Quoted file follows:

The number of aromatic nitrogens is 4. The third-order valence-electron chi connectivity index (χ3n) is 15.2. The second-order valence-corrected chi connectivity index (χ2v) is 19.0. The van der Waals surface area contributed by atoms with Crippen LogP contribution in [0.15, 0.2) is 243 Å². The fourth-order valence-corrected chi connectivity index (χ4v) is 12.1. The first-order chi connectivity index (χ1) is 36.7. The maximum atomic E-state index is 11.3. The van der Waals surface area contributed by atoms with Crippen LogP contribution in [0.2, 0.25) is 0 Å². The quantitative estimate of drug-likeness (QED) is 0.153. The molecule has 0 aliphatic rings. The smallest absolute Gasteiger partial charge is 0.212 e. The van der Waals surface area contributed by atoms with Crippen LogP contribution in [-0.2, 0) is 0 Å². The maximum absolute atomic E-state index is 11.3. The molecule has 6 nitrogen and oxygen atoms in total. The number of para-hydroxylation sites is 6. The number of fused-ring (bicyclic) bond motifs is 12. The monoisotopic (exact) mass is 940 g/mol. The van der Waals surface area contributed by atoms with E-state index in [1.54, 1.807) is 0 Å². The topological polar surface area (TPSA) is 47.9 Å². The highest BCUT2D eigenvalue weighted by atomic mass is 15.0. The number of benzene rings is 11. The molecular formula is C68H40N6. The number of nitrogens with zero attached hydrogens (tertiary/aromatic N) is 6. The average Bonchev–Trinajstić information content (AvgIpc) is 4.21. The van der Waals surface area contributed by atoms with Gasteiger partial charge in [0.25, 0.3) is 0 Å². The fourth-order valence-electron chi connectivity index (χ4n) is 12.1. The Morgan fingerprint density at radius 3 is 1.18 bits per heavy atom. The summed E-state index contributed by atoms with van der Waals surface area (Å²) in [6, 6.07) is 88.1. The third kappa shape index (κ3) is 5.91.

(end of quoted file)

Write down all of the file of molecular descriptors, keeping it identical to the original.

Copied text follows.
The number of aromatic nitrogens is 4. The third-order valence-electron chi connectivity index (χ3n) is 15.2. The second-order valence-corrected chi connectivity index (χ2v) is 19.0. The van der Waals surface area contributed by atoms with Crippen LogP contribution in [0.15, 0.2) is 243 Å². The fourth-order valence-corrected chi connectivity index (χ4v) is 12.1. The first-order chi connectivity index (χ1) is 36.7. The maximum atomic E-state index is 11.3. The van der Waals surface area contributed by atoms with Crippen LogP contribution in [0.2, 0.25) is 0 Å². The quantitative estimate of drug-likeness (QED) is 0.153. The molecule has 0 aliphatic rings. The smallest absolute Gasteiger partial charge is 0.212 e. The van der Waals surface area contributed by atoms with Crippen LogP contribution in [-0.2, 0) is 0 Å². The maximum absolute atomic E-state index is 11.3. The molecule has 6 nitrogen and oxygen atoms in total. The number of para-hydroxylation sites is 6. The number of fused-ring (bicyclic) bond motifs is 12. The monoisotopic (exact) mass is 940 g/mol. The van der Waals surface area contributed by atoms with E-state index in [1.54, 1.807) is 0 Å². The topological polar surface area (TPSA) is 47.9 Å². The highest BCUT2D eigenvalue weighted by atomic mass is 15.0. The number of benzene rings is 11. The molecular formula is C68H40N6. The number of nitrogens with zero attached hydrogens (tertiary/aromatic N) is 6. The average Bonchev–Trinajstić information content (AvgIpc) is 4.21. The van der Waals surface area contributed by atoms with Gasteiger partial charge in [0.25, 0.3) is 0 Å². The fourth-order valence-electron chi connectivity index (χ4n) is 12.1. The Morgan fingerprint density at radius 3 is 1.18 bits per heavy atom. The summed E-state index contributed by atoms with van der Waals surface area (Å²) in [6, 6.07) is 88.1. The third kappa shape index (κ3) is 5.91.